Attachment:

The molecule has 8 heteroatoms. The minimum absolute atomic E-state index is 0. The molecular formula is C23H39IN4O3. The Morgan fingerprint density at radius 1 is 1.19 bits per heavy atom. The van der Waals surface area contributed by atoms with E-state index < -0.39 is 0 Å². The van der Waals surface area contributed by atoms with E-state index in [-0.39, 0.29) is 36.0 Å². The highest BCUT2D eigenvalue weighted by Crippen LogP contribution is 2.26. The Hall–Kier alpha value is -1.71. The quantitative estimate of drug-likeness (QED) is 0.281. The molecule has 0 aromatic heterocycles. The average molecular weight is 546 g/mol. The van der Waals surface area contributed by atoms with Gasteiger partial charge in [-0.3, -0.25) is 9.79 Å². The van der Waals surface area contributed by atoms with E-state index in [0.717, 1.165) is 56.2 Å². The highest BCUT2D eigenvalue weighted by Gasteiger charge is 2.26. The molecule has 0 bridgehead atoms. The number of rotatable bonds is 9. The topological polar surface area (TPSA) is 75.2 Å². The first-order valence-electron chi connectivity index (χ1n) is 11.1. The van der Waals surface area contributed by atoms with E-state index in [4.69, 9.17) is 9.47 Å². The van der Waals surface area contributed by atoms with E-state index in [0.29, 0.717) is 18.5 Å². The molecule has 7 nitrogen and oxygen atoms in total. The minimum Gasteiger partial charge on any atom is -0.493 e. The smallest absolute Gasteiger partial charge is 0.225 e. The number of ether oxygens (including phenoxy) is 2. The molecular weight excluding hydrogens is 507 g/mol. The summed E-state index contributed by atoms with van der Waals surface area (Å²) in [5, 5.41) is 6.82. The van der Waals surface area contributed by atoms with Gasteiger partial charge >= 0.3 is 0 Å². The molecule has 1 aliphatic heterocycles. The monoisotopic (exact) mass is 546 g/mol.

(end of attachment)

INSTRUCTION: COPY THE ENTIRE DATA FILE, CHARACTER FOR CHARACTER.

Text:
The molecule has 8 heteroatoms. The minimum absolute atomic E-state index is 0. The molecular formula is C23H39IN4O3. The Morgan fingerprint density at radius 1 is 1.19 bits per heavy atom. The van der Waals surface area contributed by atoms with E-state index < -0.39 is 0 Å². The van der Waals surface area contributed by atoms with E-state index in [-0.39, 0.29) is 36.0 Å². The highest BCUT2D eigenvalue weighted by Crippen LogP contribution is 2.26. The Hall–Kier alpha value is -1.71. The quantitative estimate of drug-likeness (QED) is 0.281. The molecule has 0 aromatic heterocycles. The average molecular weight is 546 g/mol. The van der Waals surface area contributed by atoms with Gasteiger partial charge in [-0.3, -0.25) is 9.79 Å². The van der Waals surface area contributed by atoms with E-state index in [0.717, 1.165) is 56.2 Å². The highest BCUT2D eigenvalue weighted by Gasteiger charge is 2.26. The molecule has 0 bridgehead atoms. The number of rotatable bonds is 9. The topological polar surface area (TPSA) is 75.2 Å². The first-order valence-electron chi connectivity index (χ1n) is 11.1. The van der Waals surface area contributed by atoms with E-state index in [4.69, 9.17) is 9.47 Å². The van der Waals surface area contributed by atoms with E-state index in [0.29, 0.717) is 18.5 Å². The molecule has 7 nitrogen and oxygen atoms in total. The minimum Gasteiger partial charge on any atom is -0.493 e. The smallest absolute Gasteiger partial charge is 0.225 e. The number of ether oxygens (including phenoxy) is 2. The molecular weight excluding hydrogens is 507 g/mol. The summed E-state index contributed by atoms with van der Waals surface area (Å²) in [5, 5.41) is 6.82. The van der Waals surface area contributed by atoms with Gasteiger partial charge >= 0.3 is 0 Å². The molecule has 1 aliphatic heterocycles. The monoisotopic (exact) mass is 546 g/mol.